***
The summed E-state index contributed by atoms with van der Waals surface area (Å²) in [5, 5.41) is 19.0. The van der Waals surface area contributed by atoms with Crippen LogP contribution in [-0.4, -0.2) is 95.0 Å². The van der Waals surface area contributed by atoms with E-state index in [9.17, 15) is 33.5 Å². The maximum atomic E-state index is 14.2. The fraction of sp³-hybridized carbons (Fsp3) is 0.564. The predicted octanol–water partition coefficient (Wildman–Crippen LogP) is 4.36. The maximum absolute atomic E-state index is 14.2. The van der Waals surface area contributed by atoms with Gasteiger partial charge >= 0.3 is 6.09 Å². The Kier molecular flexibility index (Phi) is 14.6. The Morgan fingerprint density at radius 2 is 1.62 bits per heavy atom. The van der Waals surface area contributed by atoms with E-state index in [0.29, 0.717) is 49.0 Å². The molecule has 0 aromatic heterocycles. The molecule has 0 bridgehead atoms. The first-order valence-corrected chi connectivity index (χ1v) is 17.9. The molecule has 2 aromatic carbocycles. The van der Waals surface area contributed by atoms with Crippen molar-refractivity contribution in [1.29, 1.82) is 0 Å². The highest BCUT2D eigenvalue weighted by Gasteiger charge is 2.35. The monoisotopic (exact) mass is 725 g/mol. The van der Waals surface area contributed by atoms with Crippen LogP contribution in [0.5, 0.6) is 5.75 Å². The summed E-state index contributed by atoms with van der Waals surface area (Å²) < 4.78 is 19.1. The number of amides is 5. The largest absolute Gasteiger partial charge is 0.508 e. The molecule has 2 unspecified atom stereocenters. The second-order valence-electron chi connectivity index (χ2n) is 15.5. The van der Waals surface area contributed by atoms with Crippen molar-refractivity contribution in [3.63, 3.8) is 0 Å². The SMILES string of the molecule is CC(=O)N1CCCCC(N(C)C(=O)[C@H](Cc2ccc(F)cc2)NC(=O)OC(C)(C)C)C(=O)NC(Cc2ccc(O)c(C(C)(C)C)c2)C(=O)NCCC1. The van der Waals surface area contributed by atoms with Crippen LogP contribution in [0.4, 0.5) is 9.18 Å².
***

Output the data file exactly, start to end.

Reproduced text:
The summed E-state index contributed by atoms with van der Waals surface area (Å²) in [5, 5.41) is 19.0. The van der Waals surface area contributed by atoms with Crippen LogP contribution in [-0.4, -0.2) is 95.0 Å². The van der Waals surface area contributed by atoms with E-state index in [9.17, 15) is 33.5 Å². The maximum atomic E-state index is 14.2. The fraction of sp³-hybridized carbons (Fsp3) is 0.564. The predicted octanol–water partition coefficient (Wildman–Crippen LogP) is 4.36. The maximum absolute atomic E-state index is 14.2. The van der Waals surface area contributed by atoms with Gasteiger partial charge >= 0.3 is 6.09 Å². The Kier molecular flexibility index (Phi) is 14.6. The Morgan fingerprint density at radius 2 is 1.62 bits per heavy atom. The van der Waals surface area contributed by atoms with E-state index in [0.29, 0.717) is 49.0 Å². The molecule has 0 aromatic heterocycles. The molecule has 0 bridgehead atoms. The first-order valence-corrected chi connectivity index (χ1v) is 17.9. The molecule has 2 aromatic carbocycles. The van der Waals surface area contributed by atoms with Crippen molar-refractivity contribution in [1.29, 1.82) is 0 Å². The highest BCUT2D eigenvalue weighted by Gasteiger charge is 2.35. The monoisotopic (exact) mass is 725 g/mol. The van der Waals surface area contributed by atoms with Crippen LogP contribution in [0.5, 0.6) is 5.75 Å². The summed E-state index contributed by atoms with van der Waals surface area (Å²) < 4.78 is 19.1. The number of amides is 5. The largest absolute Gasteiger partial charge is 0.508 e. The molecule has 2 unspecified atom stereocenters. The second-order valence-electron chi connectivity index (χ2n) is 15.5. The van der Waals surface area contributed by atoms with Crippen molar-refractivity contribution in [3.63, 3.8) is 0 Å². The SMILES string of the molecule is CC(=O)N1CCCCC(N(C)C(=O)[C@H](Cc2ccc(F)cc2)NC(=O)OC(C)(C)C)C(=O)NC(Cc2ccc(O)c(C(C)(C)C)c2)C(=O)NCCC1. The van der Waals surface area contributed by atoms with Crippen LogP contribution in [0.4, 0.5) is 9.18 Å².